South Carolina lawmakers review NC plan to place inmates in county jails


COLUMBIA, SC (WSPA)- A special legislative committee has been reviewing all aspects of the South Carolina Department of Corrections, including operations, staffing levels, and inmate programs and resources.

Tuesday, the lawmakers heard from the North Carolina Sheriffs’ Association. The organization is in charge of a program that works directly with inmates with misdemeanor charges.

In N.C., inmates with misdemeanors are placed within county jails. It’s called the Statewide Misdemeanant Confinement Program (SMCP).

“What the program does is manages the transportation housing and medical expenses of state inmates convicted of misdemeanor crime,” explained Edmond Caldwell, the V.P. of the N.C. Sheriffs’ Association.

It’s an idea some South Carolina lawmakers are interested in.

Current South Carolina law requires inmates with a sentence of 91 days or more to be placed in a state prison. This placement often leads to additional burdens on the SC Department of Corrections, which is understaffed.

Caldwell provided members of the House Legislative Oversight Committee some background on the N.C. program.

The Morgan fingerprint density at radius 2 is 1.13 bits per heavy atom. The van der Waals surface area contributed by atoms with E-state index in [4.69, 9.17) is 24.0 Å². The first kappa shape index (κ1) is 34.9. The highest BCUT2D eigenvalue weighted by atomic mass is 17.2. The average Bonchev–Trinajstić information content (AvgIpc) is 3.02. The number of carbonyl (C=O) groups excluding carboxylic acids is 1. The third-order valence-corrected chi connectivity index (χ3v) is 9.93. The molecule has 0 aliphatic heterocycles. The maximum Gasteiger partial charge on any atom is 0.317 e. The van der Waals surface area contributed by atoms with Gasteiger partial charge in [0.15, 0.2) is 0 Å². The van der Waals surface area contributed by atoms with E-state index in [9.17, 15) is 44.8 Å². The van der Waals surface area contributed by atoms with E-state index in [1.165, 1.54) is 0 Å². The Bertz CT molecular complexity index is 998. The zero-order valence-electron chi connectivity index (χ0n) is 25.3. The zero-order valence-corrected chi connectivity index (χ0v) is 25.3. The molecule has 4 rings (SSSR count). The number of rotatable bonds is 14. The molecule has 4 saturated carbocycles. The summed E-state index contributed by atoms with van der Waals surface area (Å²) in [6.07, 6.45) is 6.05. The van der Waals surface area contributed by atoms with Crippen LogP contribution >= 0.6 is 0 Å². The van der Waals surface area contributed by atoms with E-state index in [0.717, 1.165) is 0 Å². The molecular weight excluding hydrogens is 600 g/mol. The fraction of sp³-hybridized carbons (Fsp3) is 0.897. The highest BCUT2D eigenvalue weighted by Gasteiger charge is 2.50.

“Our legislature was interested in addressing increases in prison population in the upcoming years and what they called an unusual number of misdemeanants in state prisons.”

North Carolina’s program is voluntary. The sheriff can opt in or out and can decide how many beds the jail will offer for state use.

But Newberry County Sheriff Lee Foster worries a program like this could create additional strain for smaller agencies.

“The department of corrections is going to pay money which isn’t a bad thing, but on the other hand you have to have the staff to watch them and we don’t have the manpower working adequately right now.”

Lawmakers also have concerns. Representative Micah Caskey applauded the NC Sheriffs’ Association for its progressive approach, but expressed issues with the program’s structure. “My concern this is a backdoor way to privatize prison systems.”

One of the biggest concerns with applying a proposal like the SMCP in South Carolina is funding; who will pay for it and how much will it cost.

Right now, South Carolina pays $70 a day per inmate to house them in a state prison.

In North Carolina, the rate is $90 a day. But with this program inmates are able to be placed in county jails for $40 a day.

Copyright 2020 Nexstar Broadcasting, Inc. All rights reserved. This material may not be published, broadcast, rewritten, or redistributed.

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